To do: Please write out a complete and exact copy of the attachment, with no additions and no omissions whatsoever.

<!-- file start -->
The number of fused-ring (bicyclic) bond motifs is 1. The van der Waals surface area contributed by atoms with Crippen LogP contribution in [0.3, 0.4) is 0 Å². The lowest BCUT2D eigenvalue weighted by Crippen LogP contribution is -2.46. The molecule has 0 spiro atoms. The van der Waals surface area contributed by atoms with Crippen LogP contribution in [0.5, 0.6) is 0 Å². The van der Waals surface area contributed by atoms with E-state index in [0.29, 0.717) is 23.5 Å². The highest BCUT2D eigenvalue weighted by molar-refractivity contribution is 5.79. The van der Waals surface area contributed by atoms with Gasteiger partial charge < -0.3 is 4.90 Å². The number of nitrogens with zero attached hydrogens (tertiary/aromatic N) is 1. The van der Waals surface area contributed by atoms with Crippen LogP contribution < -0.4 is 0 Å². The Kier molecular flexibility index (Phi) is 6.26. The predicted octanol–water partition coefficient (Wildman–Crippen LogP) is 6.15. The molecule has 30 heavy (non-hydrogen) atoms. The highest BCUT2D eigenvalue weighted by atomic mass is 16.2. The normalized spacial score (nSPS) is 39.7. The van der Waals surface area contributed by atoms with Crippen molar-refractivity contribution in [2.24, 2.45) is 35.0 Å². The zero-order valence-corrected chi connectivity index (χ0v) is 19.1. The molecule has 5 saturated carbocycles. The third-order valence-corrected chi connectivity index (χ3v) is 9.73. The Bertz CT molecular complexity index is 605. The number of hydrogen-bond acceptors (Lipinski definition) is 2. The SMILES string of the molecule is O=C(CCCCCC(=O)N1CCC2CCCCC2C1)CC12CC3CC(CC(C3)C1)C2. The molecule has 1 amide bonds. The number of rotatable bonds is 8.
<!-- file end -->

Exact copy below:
The number of fused-ring (bicyclic) bond motifs is 1. The van der Waals surface area contributed by atoms with Crippen LogP contribution in [0.3, 0.4) is 0 Å². The lowest BCUT2D eigenvalue weighted by Crippen LogP contribution is -2.46. The molecule has 0 spiro atoms. The van der Waals surface area contributed by atoms with Crippen LogP contribution in [0.5, 0.6) is 0 Å². The van der Waals surface area contributed by atoms with E-state index in [0.29, 0.717) is 23.5 Å². The highest BCUT2D eigenvalue weighted by molar-refractivity contribution is 5.79. The van der Waals surface area contributed by atoms with Gasteiger partial charge < -0.3 is 4.90 Å². The number of nitrogens with zero attached hydrogens (tertiary/aromatic N) is 1. The van der Waals surface area contributed by atoms with Crippen LogP contribution < -0.4 is 0 Å². The Kier molecular flexibility index (Phi) is 6.26. The predicted octanol–water partition coefficient (Wildman–Crippen LogP) is 6.15. The molecule has 30 heavy (non-hydrogen) atoms. The highest BCUT2D eigenvalue weighted by atomic mass is 16.2. The normalized spacial score (nSPS) is 39.7. The van der Waals surface area contributed by atoms with Crippen molar-refractivity contribution in [2.24, 2.45) is 35.0 Å². The zero-order valence-corrected chi connectivity index (χ0v) is 19.1. The molecule has 5 saturated carbocycles. The third-order valence-corrected chi connectivity index (χ3v) is 9.73. The Bertz CT molecular complexity index is 605. The number of hydrogen-bond acceptors (Lipinski definition) is 2. The SMILES string of the molecule is O=C(CCCCCC(=O)N1CCC2CCCCC2C1)CC12CC3CC(CC(C3)C1)C2. The molecule has 1 amide bonds. The number of rotatable bonds is 8.